Outside was a huge grassy area absolutely filled with planes, tanks, guns, and even a ship that you could climb into and walk around. There were some large aircraft, partially opened so you could see inside. Really engaging, interesting museum. Another part of the museum that was outside was an open dome, with colorful mosaics and other imagery inside, and the top a sculpture of two Korean soldiers embracing on the battlefield; two brothers – one from the North, the other from the South. 

After some days in Seoul, I took a short side trip to Ganghwa, a large island only about an hour away. This island contains a number of Dolmens from around 700-300 BCE.

From Wikipedia: “The Gochang, Hwasun and Ganghwa Dolmen Sites are the location of hundreds of stone dolmen which were used as grave markers and for ritual purposes during the first millennium BCE when the Megalithic Culture was prominent on the Korean Peninsula. The sites were designated as a World Heritage Site by UNESCO in 2000. Korea is said to contain more than 40% of the worlds dolmen, which are mostly concentrated in these three sites. … The megalithic stones are invaluable because they mark the graves of the ruling elite. Pottery, comma-shaped jewels, bronzes, and other funerary artifacts have been excavated from these dolmen. The culture of the people during this time can be gleaned from the evidence left by the dolmen. Additionally, the stones show how stone was quarried, transported, and used to build dolmen.”

I didn’t have a lot of time on Ganghwa, so I didn’t see as many as I would’ve liked to, but it was a fascinating departure from what I’m used to photographing. I guess I’ll just have to go back to Korea and finish what I started!

Ganghwa Dolmens 5

 

I met up with Hanul again in Gapyeong, a completely random countryside town outside of Seoul, where we and a bunch of her friends went to a place by the lake and learned how to wakeboard. Or rather, tried to learn. Wakeboarding is basically water skiing with a board instead of skis. Just like snowboarding, I wiped out and fell on my ass a lot, but it was incredibly fun. We also got rides on a few kinds of towable rafts (Great Big Mable and Flyfish), which is just like going on an amusement park ride on the surface of the water. So while we were being spun around and crashing into each other, I was happy to know that it didn’t matter that Hanul’s friends didn’t speak much English – the only speaking going on was screaming or laughing.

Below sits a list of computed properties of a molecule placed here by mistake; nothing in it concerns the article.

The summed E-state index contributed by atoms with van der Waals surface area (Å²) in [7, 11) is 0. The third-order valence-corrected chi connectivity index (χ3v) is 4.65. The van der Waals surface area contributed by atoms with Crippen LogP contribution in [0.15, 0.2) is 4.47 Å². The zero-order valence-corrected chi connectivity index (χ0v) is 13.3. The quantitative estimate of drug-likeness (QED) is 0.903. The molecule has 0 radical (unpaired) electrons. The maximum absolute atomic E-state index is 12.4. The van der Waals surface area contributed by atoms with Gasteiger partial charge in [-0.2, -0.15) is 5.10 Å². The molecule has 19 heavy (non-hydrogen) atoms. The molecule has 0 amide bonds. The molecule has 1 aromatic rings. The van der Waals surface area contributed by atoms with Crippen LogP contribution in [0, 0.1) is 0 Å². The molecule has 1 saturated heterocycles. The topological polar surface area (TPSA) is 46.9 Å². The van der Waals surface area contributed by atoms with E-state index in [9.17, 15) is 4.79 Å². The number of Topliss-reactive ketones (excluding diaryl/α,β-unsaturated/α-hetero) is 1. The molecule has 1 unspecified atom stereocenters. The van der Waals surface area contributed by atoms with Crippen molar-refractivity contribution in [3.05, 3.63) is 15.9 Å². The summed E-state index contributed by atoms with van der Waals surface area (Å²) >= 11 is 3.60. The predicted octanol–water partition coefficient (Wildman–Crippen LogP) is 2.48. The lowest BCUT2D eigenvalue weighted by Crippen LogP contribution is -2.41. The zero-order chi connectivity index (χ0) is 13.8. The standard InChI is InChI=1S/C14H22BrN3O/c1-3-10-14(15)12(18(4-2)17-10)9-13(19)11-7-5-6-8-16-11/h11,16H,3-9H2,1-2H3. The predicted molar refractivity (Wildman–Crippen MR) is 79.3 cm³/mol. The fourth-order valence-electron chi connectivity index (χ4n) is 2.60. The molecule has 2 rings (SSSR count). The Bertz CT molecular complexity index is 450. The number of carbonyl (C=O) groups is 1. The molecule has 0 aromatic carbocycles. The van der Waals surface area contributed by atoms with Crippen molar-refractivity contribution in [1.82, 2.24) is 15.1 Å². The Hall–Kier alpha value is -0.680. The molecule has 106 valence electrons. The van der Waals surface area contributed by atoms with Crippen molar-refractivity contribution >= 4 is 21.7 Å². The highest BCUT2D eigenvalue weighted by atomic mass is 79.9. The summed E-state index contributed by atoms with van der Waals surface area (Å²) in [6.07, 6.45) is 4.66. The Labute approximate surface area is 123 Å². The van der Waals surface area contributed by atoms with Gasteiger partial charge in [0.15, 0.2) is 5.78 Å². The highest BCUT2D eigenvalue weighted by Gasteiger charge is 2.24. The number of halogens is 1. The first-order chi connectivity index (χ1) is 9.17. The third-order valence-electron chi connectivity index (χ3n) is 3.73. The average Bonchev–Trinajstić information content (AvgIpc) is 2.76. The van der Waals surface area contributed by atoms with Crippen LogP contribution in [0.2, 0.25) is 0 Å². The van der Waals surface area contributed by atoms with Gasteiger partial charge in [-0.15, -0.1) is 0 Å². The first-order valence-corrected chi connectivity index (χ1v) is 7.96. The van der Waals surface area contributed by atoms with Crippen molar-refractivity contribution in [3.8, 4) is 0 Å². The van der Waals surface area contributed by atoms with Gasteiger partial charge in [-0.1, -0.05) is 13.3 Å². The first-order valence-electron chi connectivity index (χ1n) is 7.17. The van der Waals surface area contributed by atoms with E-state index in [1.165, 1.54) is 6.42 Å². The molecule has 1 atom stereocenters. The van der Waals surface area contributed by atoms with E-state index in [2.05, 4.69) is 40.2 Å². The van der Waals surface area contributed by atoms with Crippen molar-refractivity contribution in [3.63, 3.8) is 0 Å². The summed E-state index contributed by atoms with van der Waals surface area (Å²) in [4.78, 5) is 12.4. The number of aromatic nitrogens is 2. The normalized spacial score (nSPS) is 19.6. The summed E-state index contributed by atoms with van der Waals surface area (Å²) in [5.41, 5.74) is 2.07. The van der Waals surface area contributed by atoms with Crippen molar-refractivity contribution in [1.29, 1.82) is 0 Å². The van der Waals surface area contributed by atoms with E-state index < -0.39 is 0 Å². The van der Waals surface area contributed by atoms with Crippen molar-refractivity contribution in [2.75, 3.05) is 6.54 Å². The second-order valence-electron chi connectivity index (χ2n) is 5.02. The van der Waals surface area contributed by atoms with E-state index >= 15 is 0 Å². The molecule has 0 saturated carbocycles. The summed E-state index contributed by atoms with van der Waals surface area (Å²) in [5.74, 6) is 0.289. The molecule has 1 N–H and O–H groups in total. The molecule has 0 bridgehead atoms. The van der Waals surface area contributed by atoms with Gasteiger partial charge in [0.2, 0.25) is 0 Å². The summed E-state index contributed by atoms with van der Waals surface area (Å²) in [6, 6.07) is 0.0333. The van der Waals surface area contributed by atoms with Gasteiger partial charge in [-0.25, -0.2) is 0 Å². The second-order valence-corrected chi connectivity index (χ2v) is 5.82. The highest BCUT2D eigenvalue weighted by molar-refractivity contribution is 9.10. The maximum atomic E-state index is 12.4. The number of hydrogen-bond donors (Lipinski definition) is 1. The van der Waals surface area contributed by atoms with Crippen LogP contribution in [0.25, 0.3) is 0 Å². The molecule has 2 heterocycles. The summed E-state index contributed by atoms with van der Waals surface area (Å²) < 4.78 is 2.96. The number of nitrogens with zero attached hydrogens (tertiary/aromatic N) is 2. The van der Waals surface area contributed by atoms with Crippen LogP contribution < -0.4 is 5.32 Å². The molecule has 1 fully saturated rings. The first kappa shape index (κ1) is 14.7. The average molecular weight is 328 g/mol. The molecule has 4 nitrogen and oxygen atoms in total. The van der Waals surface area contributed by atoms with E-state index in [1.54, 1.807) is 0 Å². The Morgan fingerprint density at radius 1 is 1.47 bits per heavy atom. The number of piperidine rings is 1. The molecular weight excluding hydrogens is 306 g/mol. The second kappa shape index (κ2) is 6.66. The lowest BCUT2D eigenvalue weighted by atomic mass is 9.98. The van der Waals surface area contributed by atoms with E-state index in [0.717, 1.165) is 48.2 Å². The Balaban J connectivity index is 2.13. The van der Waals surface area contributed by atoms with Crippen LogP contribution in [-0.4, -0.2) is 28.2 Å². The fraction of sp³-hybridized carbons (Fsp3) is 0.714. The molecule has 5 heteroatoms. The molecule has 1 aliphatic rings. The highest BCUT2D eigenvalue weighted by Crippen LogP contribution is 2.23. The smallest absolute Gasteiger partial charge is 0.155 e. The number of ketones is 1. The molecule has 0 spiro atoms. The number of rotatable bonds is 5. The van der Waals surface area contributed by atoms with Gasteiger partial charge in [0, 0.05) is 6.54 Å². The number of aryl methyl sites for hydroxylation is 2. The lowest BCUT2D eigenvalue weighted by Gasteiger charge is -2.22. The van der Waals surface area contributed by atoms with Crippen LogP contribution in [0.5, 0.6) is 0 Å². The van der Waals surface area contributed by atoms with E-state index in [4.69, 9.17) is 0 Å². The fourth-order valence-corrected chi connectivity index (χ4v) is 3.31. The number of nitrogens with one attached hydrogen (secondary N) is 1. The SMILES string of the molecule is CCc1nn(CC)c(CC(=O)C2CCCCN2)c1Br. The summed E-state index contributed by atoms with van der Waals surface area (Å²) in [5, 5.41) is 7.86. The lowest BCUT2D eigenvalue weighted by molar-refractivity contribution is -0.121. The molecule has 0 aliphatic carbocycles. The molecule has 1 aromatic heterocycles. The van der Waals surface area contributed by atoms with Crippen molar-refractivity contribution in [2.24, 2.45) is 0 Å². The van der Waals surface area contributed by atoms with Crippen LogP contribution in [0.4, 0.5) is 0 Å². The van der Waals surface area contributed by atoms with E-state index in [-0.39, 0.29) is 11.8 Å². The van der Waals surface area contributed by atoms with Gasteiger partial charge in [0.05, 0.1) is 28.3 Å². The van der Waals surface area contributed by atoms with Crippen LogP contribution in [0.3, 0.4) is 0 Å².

Donghae 47

Despite being incredibly sore the next day, Hanul and I dragged ourselves from her Aunt’s place, where we had spent the night, onto a train bound for Donghae, another small town where Hanul grew up. Donghae is also where the ferries from Vladivostok, Russia come in, and I was reminded of this by the Russian signs in the spa where we spent the night (in Korea, there are 24-hour spas you can sleep in for around $8 a night!).

Hanul, her friend Dayoung and I spent the evening eating, wandering around, and went up to the lighthouse to admire the small but pretty view, and took some long-exposure pictures where Hanul wrote words and drew pictures. Lots of fun!

The next day, along with Dayoung, we visited another temple important to Hanul: Samhwasa. Samhwasa is a very small temple, but it has amazing inscriptions carved on the huge rocks leading up to the temple. I have no idea how old they are, but they’re amazing. I wonder how long it took to carve them all out. We must have spent almost 45 minutes just walking around the rocks, with Hanul and Dayoung goofing off and taking lots of pictures of themselves.

This continues my string of unique temples. It was refreshing to visit something small and personal, not a place teeming with tourists, though there were a number of Koreans there to sightseeing and of course hike (Koreans and hiking… it’s like another religion).